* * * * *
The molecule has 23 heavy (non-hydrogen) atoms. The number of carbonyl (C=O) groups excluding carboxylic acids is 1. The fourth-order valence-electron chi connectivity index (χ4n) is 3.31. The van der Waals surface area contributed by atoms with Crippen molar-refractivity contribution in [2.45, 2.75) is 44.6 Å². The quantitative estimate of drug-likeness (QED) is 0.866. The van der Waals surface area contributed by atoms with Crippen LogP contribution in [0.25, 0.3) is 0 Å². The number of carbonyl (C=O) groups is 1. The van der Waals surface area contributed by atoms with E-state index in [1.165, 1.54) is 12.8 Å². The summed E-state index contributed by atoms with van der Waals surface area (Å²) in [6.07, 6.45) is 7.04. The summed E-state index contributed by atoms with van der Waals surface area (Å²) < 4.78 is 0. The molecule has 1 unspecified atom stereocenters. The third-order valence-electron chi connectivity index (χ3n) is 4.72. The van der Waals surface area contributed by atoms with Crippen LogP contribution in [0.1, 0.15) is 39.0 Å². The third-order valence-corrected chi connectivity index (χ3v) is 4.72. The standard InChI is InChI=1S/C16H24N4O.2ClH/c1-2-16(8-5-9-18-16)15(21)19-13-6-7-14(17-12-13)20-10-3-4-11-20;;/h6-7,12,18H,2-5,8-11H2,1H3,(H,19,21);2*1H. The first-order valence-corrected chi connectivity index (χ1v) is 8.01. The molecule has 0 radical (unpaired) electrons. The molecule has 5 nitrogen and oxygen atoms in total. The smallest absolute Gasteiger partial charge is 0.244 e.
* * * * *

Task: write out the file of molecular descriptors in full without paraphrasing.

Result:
The molecule has 23 heavy (non-hydrogen) atoms. The number of carbonyl (C=O) groups excluding carboxylic acids is 1. The fourth-order valence-electron chi connectivity index (χ4n) is 3.31. The van der Waals surface area contributed by atoms with Crippen molar-refractivity contribution in [2.45, 2.75) is 44.6 Å². The quantitative estimate of drug-likeness (QED) is 0.866. The van der Waals surface area contributed by atoms with Crippen LogP contribution in [0.25, 0.3) is 0 Å². The number of carbonyl (C=O) groups is 1. The van der Waals surface area contributed by atoms with E-state index in [1.165, 1.54) is 12.8 Å². The summed E-state index contributed by atoms with van der Waals surface area (Å²) in [6.07, 6.45) is 7.04. The summed E-state index contributed by atoms with van der Waals surface area (Å²) < 4.78 is 0. The molecule has 1 unspecified atom stereocenters. The third-order valence-electron chi connectivity index (χ3n) is 4.72. The van der Waals surface area contributed by atoms with Crippen LogP contribution in [0.1, 0.15) is 39.0 Å². The third-order valence-corrected chi connectivity index (χ3v) is 4.72. The standard InChI is InChI=1S/C16H24N4O.2ClH/c1-2-16(8-5-9-18-16)15(21)19-13-6-7-14(17-12-13)20-10-3-4-11-20;;/h6-7,12,18H,2-5,8-11H2,1H3,(H,19,21);2*1H. The first-order valence-corrected chi connectivity index (χ1v) is 8.01. The molecule has 0 radical (unpaired) electrons. The molecule has 5 nitrogen and oxygen atoms in total. The smallest absolute Gasteiger partial charge is 0.244 e.